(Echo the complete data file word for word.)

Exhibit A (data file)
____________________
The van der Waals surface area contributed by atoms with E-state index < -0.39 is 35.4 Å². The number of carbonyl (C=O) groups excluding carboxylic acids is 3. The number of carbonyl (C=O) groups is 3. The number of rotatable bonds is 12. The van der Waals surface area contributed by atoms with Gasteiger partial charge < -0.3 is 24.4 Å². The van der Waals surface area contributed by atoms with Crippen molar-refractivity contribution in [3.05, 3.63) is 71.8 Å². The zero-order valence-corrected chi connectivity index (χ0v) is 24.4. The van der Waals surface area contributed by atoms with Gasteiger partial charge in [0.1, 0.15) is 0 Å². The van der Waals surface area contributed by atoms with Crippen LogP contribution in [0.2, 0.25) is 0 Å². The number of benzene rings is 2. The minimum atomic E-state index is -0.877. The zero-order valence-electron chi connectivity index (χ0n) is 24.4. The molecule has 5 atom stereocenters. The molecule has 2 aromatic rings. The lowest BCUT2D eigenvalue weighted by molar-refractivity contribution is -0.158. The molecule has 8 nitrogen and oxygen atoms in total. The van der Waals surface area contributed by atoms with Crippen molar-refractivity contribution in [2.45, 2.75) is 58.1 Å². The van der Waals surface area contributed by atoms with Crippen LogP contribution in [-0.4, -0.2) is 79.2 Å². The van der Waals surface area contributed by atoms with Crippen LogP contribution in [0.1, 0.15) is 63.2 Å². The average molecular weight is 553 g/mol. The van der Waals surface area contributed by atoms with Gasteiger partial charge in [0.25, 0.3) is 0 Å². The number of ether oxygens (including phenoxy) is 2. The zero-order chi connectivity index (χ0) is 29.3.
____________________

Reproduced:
The van der Waals surface area contributed by atoms with E-state index < -0.39 is 35.4 Å². The number of carbonyl (C=O) groups excluding carboxylic acids is 3. The number of carbonyl (C=O) groups is 3. The number of rotatable bonds is 12. The van der Waals surface area contributed by atoms with Gasteiger partial charge < -0.3 is 24.4 Å². The van der Waals surface area contributed by atoms with Crippen molar-refractivity contribution in [3.05, 3.63) is 71.8 Å². The zero-order valence-corrected chi connectivity index (χ0v) is 24.4. The van der Waals surface area contributed by atoms with Gasteiger partial charge in [0.1, 0.15) is 0 Å². The van der Waals surface area contributed by atoms with Crippen LogP contribution in [0.2, 0.25) is 0 Å². The number of benzene rings is 2. The minimum atomic E-state index is -0.877. The zero-order valence-electron chi connectivity index (χ0n) is 24.4. The molecule has 5 atom stereocenters. The molecule has 2 aromatic rings. The lowest BCUT2D eigenvalue weighted by molar-refractivity contribution is -0.158. The molecule has 8 nitrogen and oxygen atoms in total. The van der Waals surface area contributed by atoms with Crippen molar-refractivity contribution in [2.45, 2.75) is 58.1 Å². The van der Waals surface area contributed by atoms with Crippen LogP contribution in [-0.4, -0.2) is 79.2 Å². The van der Waals surface area contributed by atoms with Crippen LogP contribution in [0.1, 0.15) is 63.2 Å². The average molecular weight is 553 g/mol. The van der Waals surface area contributed by atoms with Gasteiger partial charge in [0.25, 0.3) is 0 Å². The number of ether oxygens (including phenoxy) is 2. The zero-order chi connectivity index (χ0) is 29.3.